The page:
Keynote Address to the Seattle Real Change Newspaper

Originally Published September 24, 2018

Urban Politics – USA

By Nick Licata

Below is my keynote address to the Seattle Real Change newspaper, published by those who are either homeless or had been. Real Change is thought by many to be the most successful weekly newspaper published by the homeless in the country.

My talk ties the cause of homelessness to our current dominant national political philosophy that considers the freedom to accumulate wealth to be more legitimate than the freedom from want.

A video of my talk, taken by Mind Over Matters producer Mike McCormick can be seen here.

The news program Mind Over Matters has been on the non-profit radio station KEXP giving a forum to those not normally heard in corporate media. The station is cancelling MOM at the end of this year, 2018. For further information go to their MOM’s Facebook page.


Nick's Keynote

Nick Licata’s Keynote at the Real Change 24th Annual Breakfast

Sept 18, 2018, Seattle WA

 I wrote Becoming a Citizen Activist because I believe activism begins by noticing things which we had ignored or accepted as a given, that at some point just don’t seem right.

It’s asking ourselves, as Rosa Parks did, why am I sitting in the back of the bus, instead of the front?  Thoughts like those spark movements for change.

So, how do we spark that inquisitive mind? And then take the next step; by helping others also see it differently? In order, to make a better world.

I think it begins by questioning the status quo. Is it serving our needs, those of our neighbors or fellow citizens?

Let me define “citizen” at this point: It is anyone. Living here. And, contributing to our democratic society. It is not just a piece of paper.  Or, running through a gauntlet of bureaucratic red tape. And, having a big bank account, should not allow someone to cut into the front of the line for becoming Citizen. And certainly, it is not based on the color of one’s skin, or the religion they practice or not having a religion at all.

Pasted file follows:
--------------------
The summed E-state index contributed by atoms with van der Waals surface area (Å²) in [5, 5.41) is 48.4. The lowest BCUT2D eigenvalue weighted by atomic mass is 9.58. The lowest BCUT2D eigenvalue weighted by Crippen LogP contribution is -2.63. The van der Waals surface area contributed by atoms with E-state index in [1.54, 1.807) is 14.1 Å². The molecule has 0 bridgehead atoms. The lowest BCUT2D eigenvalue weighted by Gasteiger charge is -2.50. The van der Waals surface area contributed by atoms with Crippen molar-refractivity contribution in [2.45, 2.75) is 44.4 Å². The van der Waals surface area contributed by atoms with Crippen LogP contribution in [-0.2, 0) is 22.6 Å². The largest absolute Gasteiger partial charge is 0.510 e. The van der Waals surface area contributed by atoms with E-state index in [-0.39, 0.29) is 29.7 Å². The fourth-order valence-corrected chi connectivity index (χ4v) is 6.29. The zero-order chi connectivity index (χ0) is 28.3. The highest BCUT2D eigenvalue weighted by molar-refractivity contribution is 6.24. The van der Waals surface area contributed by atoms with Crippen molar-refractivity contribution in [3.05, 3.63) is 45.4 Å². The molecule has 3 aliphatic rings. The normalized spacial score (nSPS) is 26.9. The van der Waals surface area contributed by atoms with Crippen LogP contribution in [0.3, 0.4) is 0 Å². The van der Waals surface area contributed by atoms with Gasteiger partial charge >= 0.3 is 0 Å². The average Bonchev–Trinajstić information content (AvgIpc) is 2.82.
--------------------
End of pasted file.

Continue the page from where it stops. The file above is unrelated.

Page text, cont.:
A quote, from of all people, the conservative Republican Senator Lindsey Graham, summed up what being an American is all about.

After President Trump, had finished railing, in the Oval Office, to a group of Republican leaders, sharing, what some seemed to be white nationalist thoughts, – who would have thought? Sen. Graham spoke up. He looked directly at President Trump told him bluntly, “America is an idea, not a race.”

And what is that idea? President Franklin D. Roosevelt, put it in real terms, in his 1941 State of Union address. He said, “The Republic grew to its present strength, under the protection of certain inalienable political rights – among them the right of free speech, free press, and free worship.”

Then, he went on to say,  “As our nation has grown, as our economy has expanded, these political rights have proved inadequate to assure us equality. We have come to a clear realization, of the fact, that true individual freedom, cannot exist, without economic security and independence.”

He was adding a 4th freedom, “the freedom from want.” That speech became known as the 4 Freedoms Speech. Recognizing that last freedom is at the heart of our nation’s current political struggles.

It goes beyond debating how many beds we can afford to provide for homeless people. It goes beyond expressing sympathy for the most vulnerable among us. It comes down to Americans having to decide what kinds of freedoms are most important.

Is it the “freedom from want” OR the “freedom to accumulate wealth” – without restraint. Since 1977 we have seen 12% of the Nation’s Wealth, as measured by the GDP, transferred from middle class working families to the top 1% of our population. That trend cannot sustain a functioning, responsive democracy.

This is not a new debate in our country’s history, but it is now reaching a crescendo. And we see it playing out in our Supreme Court decisions. Unfortunately, we are relying on our court system, because the other 2 branches of government, under both parties, have already allowed for the highest concentration of wealth this nation has ever seen

In seeking a path forward, I’m not talking about socialism, I’m not talking about capitalism, and I’m not talking about class warfare.

I’m talking about, what a democratic society needs so that people do not give up hope in our system of government so that our citizens do not seek solace in cynicism or embrace the false security of believing in demagogues’ accusations on who is responsible for our problems.

Unfortunately we can see that happening, the first with the decline of voter turn out, from those who have the most to lose from an unrepresentative government and the second with the explosion of conspiracy theories, that blame the weak or those that have the least political power, and unfortunately they are too often echoed by the White House.

The effects of a shrinking middle class on the national stage are now well documented; to get by, people are working longer hours or multiple jobs, having poorer health and then when they are too old to find work, they are left with miniscule savings set-aside for retirement. For instance, the median savings for all U.S. families is just $5,000. And, according to a 2016 survey, 35 percent of all adults have only several hundred dollars in their savings accounts and they are still better off than 34 percent have zero savings.

Closer to home, here in Seattle, we are witnessing the decline of the middle class and the growth of the poverty class. It can happen to anyone who is barely able to pay for his or her basic necessities. According to the King County “All Home” website, the leading cause of someone becoming homeless is their loss of a job.